Beyond the usual lip service, I don’t suppose Condoleeza Rice will have much to say in Israel this week about West Bank Jewish settlement expansion. Maybe she’ll compliment last Thursday’s Israeli High Court decision to fine two construction companies $23,000 for building a new neighborhood on the outskirts of Modiin Ilit, the largest Jewish settlement. It turns out construction took place in defiance of an earlier court order. But she won’t press Israel to demolish the rows of apartment buildings. She knows that, with rare exceptions, Israeli bulldozers go into action only against Arab-owned homes, as they did once again in the Negev less than a week ago.
The new buildings, like much of the rest of the settlement, are on land taken from the Palestinian village of Bil’in. I first visited Bil’in two years ago with a delegation from Faculty for Israeli-Palestinian Peace when residents still hoped to prevent construction of the Separation Barrier that would keep villagers from reaching more than half the village’s land. They failed. Today their access is blocked by a series of fences and roads, part of the long barrier winding its way throughout the West Bank, often in the form of an actual wall.
Every Friday since fence construction began more than 20 months ago, villagers and their supporters have staged a peaceful march and rally that gains the attention of the mainstream media only because Israeli soldiers routinely attack the nonviolent protesters with little or no provocation. I saw this myself during two recent protests, in October and December.
According to the Israeli newspaper Haaretz,
the new neighborhood is being built on the private land of the Palestinian village Bil’in. The land was purchased by land dealers through dubious powers of attorney, then rezoned as state land and leased or sold to settlers’ building companies.
Israel has built Jewish settlements in the West Bank since the Palestinian occupation began following the 1967 Six Day War. Generally considered illegal under international law, and often even under Israeli law, construction continues despite periodic court orders, political pronouncements, and occasional pro forma American objections. Law is one thing, practice quite something else.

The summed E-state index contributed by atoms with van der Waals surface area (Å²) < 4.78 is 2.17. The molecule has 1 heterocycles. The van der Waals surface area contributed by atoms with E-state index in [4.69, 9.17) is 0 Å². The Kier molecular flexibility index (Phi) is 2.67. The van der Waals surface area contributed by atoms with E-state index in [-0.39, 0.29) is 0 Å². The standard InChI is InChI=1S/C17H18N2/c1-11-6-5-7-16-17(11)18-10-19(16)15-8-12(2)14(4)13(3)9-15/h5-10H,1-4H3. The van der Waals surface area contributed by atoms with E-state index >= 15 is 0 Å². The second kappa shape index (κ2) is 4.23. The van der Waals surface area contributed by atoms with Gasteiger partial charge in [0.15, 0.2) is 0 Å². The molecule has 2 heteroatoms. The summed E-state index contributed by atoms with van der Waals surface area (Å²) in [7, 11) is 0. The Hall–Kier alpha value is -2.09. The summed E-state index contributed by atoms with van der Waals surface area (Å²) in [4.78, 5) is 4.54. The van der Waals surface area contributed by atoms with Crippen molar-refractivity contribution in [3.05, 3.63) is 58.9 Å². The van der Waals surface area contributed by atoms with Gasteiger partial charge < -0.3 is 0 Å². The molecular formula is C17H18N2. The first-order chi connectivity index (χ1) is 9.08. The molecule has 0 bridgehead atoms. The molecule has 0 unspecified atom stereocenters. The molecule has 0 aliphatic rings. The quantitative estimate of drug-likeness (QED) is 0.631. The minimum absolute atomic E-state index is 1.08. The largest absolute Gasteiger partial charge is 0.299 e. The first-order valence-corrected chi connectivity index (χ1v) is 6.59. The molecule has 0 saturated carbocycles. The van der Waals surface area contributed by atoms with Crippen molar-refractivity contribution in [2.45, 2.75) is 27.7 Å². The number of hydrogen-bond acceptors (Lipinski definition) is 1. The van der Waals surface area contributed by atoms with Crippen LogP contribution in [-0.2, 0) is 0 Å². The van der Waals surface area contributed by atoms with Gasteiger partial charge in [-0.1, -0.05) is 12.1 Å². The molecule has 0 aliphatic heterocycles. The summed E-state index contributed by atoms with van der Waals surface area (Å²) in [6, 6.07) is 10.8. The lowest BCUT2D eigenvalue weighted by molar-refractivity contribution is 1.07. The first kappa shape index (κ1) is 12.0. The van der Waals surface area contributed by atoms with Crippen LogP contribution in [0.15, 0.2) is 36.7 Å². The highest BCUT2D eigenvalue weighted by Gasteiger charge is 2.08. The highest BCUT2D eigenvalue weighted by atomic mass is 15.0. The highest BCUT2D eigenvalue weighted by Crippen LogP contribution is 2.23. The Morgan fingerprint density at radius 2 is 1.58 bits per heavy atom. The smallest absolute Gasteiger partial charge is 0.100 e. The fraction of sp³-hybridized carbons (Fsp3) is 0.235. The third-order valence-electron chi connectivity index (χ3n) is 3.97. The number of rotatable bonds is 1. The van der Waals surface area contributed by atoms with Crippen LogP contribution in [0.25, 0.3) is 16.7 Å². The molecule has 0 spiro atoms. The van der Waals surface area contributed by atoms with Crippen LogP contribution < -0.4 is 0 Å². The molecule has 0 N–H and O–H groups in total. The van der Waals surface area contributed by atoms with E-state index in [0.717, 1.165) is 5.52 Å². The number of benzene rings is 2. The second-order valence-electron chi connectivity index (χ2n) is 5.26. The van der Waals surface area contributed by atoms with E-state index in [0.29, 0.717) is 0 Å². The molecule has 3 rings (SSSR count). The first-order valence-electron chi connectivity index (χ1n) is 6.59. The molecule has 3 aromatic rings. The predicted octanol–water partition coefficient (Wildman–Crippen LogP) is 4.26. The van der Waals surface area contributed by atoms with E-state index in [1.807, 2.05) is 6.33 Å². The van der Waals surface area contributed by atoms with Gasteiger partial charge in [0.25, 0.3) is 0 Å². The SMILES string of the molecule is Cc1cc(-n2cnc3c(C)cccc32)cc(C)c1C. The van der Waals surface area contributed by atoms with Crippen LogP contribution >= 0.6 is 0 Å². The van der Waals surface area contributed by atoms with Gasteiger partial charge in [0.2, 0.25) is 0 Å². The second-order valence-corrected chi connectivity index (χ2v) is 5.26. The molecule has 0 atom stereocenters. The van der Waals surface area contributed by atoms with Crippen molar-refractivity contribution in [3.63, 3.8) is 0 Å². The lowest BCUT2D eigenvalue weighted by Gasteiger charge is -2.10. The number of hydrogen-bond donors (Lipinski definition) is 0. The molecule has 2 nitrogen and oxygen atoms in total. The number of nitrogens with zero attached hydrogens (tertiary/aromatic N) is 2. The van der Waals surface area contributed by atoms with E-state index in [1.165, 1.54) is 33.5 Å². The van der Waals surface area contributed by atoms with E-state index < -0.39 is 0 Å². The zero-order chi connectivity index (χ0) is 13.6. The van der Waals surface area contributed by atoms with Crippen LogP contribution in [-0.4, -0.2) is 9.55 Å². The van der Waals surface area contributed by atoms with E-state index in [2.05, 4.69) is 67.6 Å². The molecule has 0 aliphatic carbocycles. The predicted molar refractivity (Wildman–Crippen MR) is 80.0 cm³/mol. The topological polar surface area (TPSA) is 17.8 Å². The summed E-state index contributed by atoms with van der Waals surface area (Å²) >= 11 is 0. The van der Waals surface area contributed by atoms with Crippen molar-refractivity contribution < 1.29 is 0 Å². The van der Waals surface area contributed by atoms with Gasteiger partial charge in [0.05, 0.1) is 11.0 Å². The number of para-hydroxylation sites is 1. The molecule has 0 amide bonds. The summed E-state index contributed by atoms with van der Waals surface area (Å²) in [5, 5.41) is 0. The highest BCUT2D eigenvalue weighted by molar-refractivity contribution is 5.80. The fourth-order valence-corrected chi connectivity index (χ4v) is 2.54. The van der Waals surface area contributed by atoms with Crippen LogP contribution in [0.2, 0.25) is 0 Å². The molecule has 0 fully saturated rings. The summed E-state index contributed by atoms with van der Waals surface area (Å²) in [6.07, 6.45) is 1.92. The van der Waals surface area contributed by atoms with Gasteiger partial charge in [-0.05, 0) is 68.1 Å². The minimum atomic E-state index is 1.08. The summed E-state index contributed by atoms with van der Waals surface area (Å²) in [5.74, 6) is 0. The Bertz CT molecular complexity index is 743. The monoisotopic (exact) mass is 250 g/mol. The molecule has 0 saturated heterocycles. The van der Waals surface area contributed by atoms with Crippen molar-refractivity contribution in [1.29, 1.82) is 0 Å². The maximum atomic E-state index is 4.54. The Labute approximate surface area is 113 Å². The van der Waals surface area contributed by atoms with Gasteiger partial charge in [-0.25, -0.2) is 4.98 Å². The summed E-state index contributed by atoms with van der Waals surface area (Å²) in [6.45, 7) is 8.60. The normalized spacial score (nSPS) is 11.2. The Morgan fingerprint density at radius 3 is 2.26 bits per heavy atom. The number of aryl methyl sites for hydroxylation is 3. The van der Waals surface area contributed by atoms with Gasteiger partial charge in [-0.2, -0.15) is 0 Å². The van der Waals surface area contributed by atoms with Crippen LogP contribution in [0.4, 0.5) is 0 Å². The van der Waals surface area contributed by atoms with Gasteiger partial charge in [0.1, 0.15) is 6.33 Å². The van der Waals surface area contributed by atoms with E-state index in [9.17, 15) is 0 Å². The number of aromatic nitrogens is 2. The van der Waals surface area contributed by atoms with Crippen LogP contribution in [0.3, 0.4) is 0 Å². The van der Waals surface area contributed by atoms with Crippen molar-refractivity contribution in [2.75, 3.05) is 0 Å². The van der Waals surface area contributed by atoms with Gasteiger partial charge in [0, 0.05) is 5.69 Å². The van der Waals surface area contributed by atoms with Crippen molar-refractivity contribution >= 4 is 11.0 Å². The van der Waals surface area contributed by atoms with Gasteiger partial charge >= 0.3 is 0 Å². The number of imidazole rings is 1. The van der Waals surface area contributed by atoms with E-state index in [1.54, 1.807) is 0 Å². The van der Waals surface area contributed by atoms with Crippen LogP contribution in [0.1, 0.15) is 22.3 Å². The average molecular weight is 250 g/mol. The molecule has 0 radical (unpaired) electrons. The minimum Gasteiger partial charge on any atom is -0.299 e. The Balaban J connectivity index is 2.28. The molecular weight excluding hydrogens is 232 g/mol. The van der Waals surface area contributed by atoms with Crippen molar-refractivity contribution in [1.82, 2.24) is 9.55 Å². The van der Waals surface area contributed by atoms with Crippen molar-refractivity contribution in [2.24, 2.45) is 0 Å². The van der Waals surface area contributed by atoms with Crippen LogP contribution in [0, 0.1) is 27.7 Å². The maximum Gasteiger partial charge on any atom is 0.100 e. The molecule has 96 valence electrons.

The International Solidarity Movement, whose members regularly attend the weekly Bil’in protests, explains it like this:
Occupation authorities annexed 1,100 dunums (275 acres) of the land of Bil’in in 1991. At the time, the confiscation was justified by reference to an old Ottoman-era law allowing for confiscation of unused land. Much later, it was revealed that in order to demonstrate that the coveted land was “unused,” the State made use of photos of seasonal crop farm land taken when the crops were not yet in season. More than a decade after the confiscation, Israeli colonial settlements began to be built, following a typical pattern of settlement expansion, whereby first, Palestinian land is declared State property and then eventually distributed to Israelis.
Israel’s difficulty maneuvering between competing pulls to be a Jewish state and a democratic state magnifies the universal tendency to use law when it’s convenient and ignore law when that’s more convenient. Unfortunately for Palestinians who happen to be in the way, Condoleeza Rice won’t try too hard to get Israel to change much of anything.
Dennis Fox, Emeritus Associate Professor of Legal Studies at the University of Illinois at Springfield, was recently a Fulbright Senior Specialist at Ben Gurion University in Be’er Sheva, Israel, where he taught a seminar on Psychology, Law and Justice, and a consultant at Birzeit University’s Institute of Law in Ramallah, on the West Bank near Bil’in. His reports and photographs are available through his blog.
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